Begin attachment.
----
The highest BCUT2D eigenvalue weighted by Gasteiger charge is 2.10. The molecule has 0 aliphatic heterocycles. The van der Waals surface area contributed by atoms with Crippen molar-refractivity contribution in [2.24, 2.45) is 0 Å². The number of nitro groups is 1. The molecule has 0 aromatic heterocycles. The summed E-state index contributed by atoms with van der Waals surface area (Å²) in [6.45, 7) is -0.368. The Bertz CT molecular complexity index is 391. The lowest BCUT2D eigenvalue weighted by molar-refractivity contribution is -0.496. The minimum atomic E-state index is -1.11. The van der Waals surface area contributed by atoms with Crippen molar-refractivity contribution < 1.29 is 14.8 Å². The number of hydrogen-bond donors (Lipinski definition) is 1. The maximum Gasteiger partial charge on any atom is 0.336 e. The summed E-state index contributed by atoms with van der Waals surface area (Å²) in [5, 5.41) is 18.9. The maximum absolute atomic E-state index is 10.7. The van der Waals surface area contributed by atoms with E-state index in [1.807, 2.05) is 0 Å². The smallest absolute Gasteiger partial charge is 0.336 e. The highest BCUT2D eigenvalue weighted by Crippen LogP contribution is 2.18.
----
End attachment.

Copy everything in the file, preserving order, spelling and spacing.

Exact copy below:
The highest BCUT2D eigenvalue weighted by Gasteiger charge is 2.10. The molecule has 0 aliphatic heterocycles. The van der Waals surface area contributed by atoms with Crippen molar-refractivity contribution in [2.24, 2.45) is 0 Å². The number of nitro groups is 1. The molecule has 0 aromatic heterocycles. The summed E-state index contributed by atoms with van der Waals surface area (Å²) in [6.45, 7) is -0.368. The Bertz CT molecular complexity index is 391. The lowest BCUT2D eigenvalue weighted by molar-refractivity contribution is -0.496. The minimum atomic E-state index is -1.11. The van der Waals surface area contributed by atoms with Crippen molar-refractivity contribution < 1.29 is 14.8 Å². The number of hydrogen-bond donors (Lipinski definition) is 1. The maximum Gasteiger partial charge on any atom is 0.336 e. The summed E-state index contributed by atoms with van der Waals surface area (Å²) in [5, 5.41) is 18.9. The maximum absolute atomic E-state index is 10.7. The van der Waals surface area contributed by atoms with E-state index in [1.807, 2.05) is 0 Å². The smallest absolute Gasteiger partial charge is 0.336 e. The highest BCUT2D eigenvalue weighted by Crippen LogP contribution is 2.18.